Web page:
A couple of days after Thanksgiving, besides the inevitable Black Friday frenzy, people talk about leftovers and how to deal with them. I hate to waste anything, and I feel that every last ounce of turkey should be used. My sister says it’s something I learned from my dad. That’s quite a complement. I wonder why we as Americans feel the need to cook so much food for one holiday. It’s just one more reason for the world, especially skinny Asians and “healthy” Europeans to make fun of us. As if they really need more ammunition!
I thought about the term “leftover” yesterday (no, I hadn’t been drinking the leftover white zinfandel). The word itself is rather undesirable and sounds like an unwanted guest that must be reckoned with. You know, the guest who was never really invited and, after drinking one too many Budweisers, proceeds to bring up story after embarrassing story about some highly exaggerated event from the past? Or, it sounds like a sore on your back that you can’t quite reach, and refuses to heal. Don’t we all carry around some portion of leftovers? Leftover resentments from being treated badly or left out of the fun, leftover jealousies from childhood (Mom always loved you best), or leftover grudges (I never did forgive her for that one time she kissed my boyfriend. Never mind that the boyfriend turned into the biggest loser whose one talent is how to keep collecting unemployment for five years).
The problem with (personal) leftovers is you really need to use them (to better yourself or your life) or toss them. You must be in charge of your leftovers. Don’t let them stay in the refrigerator of your mind until they change into some moldy piece of filth, so unrecognizable from its original form that you are afraid to touch it. I prefer to use them, whether it’s to better my dinner table or to better myself. For example, if I know there is a certain hang-up that bothers me, I try to embrace it with the intention to make myself better. I always felt stupid in school; I never felt smart at all. Now I’m a graduate student who is an academia addict.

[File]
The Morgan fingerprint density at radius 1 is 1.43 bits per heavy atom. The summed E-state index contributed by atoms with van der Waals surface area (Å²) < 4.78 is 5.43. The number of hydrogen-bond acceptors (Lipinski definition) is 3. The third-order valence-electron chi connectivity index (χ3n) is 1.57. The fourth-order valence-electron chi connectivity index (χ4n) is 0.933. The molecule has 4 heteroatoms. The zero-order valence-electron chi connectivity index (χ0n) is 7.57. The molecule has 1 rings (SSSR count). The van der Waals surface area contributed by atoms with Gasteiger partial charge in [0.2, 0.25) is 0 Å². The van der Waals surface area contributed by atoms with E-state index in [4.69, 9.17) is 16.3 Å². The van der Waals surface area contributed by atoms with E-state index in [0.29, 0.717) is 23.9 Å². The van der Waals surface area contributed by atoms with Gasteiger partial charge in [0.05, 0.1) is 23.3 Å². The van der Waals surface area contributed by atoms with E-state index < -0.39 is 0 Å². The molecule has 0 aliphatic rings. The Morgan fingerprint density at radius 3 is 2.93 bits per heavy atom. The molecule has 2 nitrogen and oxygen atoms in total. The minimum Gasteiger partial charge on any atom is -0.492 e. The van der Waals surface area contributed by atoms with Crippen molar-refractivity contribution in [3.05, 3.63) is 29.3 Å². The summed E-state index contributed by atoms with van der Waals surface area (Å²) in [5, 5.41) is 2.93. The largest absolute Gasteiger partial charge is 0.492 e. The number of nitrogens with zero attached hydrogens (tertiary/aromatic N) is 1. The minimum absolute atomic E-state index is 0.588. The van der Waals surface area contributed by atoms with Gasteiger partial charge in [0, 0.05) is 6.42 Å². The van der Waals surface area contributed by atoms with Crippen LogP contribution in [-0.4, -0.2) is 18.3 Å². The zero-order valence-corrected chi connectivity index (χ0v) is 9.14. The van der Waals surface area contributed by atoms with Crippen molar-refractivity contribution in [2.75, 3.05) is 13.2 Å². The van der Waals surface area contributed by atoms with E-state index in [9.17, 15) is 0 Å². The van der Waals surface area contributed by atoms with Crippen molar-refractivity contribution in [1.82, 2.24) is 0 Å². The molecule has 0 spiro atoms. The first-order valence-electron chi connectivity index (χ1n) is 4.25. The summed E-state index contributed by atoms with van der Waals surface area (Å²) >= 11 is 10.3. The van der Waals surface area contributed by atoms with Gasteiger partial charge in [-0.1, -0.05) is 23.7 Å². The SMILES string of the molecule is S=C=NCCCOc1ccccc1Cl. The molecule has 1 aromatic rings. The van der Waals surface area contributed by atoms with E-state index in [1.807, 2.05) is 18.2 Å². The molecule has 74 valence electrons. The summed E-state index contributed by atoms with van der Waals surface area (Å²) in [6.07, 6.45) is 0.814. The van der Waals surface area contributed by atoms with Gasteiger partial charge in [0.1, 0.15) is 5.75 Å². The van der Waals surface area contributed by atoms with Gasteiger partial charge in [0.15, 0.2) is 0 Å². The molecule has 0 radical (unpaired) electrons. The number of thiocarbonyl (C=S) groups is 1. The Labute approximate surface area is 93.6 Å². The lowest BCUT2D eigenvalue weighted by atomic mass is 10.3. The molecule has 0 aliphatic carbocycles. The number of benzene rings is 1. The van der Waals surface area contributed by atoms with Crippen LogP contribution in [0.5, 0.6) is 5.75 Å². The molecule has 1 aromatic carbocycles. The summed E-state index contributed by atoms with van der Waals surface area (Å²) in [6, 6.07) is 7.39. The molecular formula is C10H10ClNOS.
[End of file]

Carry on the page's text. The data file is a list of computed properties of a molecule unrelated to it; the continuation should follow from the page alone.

But back to excess turkey. It’s weird how crazy I can get about this. My sister is right about my resemblance to Dad here. Dad grew up in inner city Tulsa so poor he didn’t have indoor plumbing until he was an adult, so he never threw anything away. I remember my father looking for uses for that dried out turkey jerky until we were all so nauseated by the thought of Thanksgiving we threatened to revolt. He made turkey soup, turkey sandwiches, and turkey stir-fry. I also remember a slightly more disturbing use of the turkey carcass as Dad tossed it outside on the ground to feed the “wildlife.” I know that Springdale, Arkansas is not as country as people think, but it’s hardly a scene from “Old Yeller.” My friend Karen would tell me I could give her my carcass and she would make soup from it. I was always happy to oblige her…honestly the carcass kind of freaks me out and reminds me of my vegetarian tendencies. As you know, vegetarians (like IRS agents) are not trusted in the South. I try to find ways to use the turkey in non-offensive ways, like turkey chili with navy beans or turkey enchiladas. Here is a recipe I created for leftover turkey. Just remember: you are the boss, not your leftovers.
Turkey Bacon Carbonara
1 pound turkey, cooked and chopped
6 slices thick cut bacon
1 onion, chopped
3 cloves garlic, chopped
1 container Philadelphia cooking cream (garlic or parmesan works best)
1 cup chicken broth
salt and pepper to taste
1 package spaghetti, cooked
Cook the onion, garlic, and bacon together until the bacon is almost done, then add the turkey. Brown everything together. In a small bowl, whisk the cooking cream with the chicken broth, then add to the pan. Pour over hot spaghetti.